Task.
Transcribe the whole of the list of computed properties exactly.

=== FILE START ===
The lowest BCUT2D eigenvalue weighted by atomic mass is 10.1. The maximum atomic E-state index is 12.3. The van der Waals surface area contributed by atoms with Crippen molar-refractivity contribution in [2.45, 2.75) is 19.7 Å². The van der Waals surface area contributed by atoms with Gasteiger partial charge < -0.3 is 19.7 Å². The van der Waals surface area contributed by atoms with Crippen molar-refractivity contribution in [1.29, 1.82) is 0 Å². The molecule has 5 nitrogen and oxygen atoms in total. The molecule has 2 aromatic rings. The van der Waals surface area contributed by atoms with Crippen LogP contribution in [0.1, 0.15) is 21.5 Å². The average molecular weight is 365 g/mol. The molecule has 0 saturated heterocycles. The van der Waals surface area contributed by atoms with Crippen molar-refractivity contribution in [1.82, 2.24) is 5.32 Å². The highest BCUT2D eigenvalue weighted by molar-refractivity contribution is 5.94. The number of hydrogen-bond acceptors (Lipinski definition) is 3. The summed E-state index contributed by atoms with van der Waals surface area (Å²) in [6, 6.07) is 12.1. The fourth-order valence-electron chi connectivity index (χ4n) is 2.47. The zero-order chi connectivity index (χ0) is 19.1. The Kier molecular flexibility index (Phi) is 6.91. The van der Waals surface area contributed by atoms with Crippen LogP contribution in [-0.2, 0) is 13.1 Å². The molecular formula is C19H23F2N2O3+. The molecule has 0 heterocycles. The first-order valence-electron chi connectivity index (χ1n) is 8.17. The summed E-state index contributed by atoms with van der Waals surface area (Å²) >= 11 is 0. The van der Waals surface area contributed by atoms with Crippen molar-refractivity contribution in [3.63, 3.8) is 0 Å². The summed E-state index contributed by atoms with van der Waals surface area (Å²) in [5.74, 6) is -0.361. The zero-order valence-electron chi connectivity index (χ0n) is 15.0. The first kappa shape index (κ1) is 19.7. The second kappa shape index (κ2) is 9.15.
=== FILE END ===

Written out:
The lowest BCUT2D eigenvalue weighted by atomic mass is 10.1. The maximum atomic E-state index is 12.3. The van der Waals surface area contributed by atoms with Crippen molar-refractivity contribution in [2.45, 2.75) is 19.7 Å². The van der Waals surface area contributed by atoms with Gasteiger partial charge < -0.3 is 19.7 Å². The van der Waals surface area contributed by atoms with Crippen molar-refractivity contribution in [1.29, 1.82) is 0 Å². The molecule has 5 nitrogen and oxygen atoms in total. The molecule has 2 aromatic rings. The van der Waals surface area contributed by atoms with Crippen LogP contribution in [0.1, 0.15) is 21.5 Å². The average molecular weight is 365 g/mol. The molecule has 0 saturated heterocycles. The van der Waals surface area contributed by atoms with Crippen molar-refractivity contribution in [1.82, 2.24) is 5.32 Å². The highest BCUT2D eigenvalue weighted by molar-refractivity contribution is 5.94. The number of hydrogen-bond acceptors (Lipinski definition) is 3. The summed E-state index contributed by atoms with van der Waals surface area (Å²) in [6, 6.07) is 12.1. The fourth-order valence-electron chi connectivity index (χ4n) is 2.47. The zero-order chi connectivity index (χ0) is 19.1. The Kier molecular flexibility index (Phi) is 6.91. The van der Waals surface area contributed by atoms with Crippen LogP contribution in [-0.2, 0) is 13.1 Å². The molecular formula is C19H23F2N2O3+. The molecule has 0 heterocycles. The first-order valence-electron chi connectivity index (χ1n) is 8.17. The summed E-state index contributed by atoms with van der Waals surface area (Å²) >= 11 is 0. The van der Waals surface area contributed by atoms with Crippen molar-refractivity contribution in [3.63, 3.8) is 0 Å². The summed E-state index contributed by atoms with van der Waals surface area (Å²) in [5.74, 6) is -0.361. The zero-order valence-electron chi connectivity index (χ0n) is 15.0. The first kappa shape index (κ1) is 19.7. The second kappa shape index (κ2) is 9.15.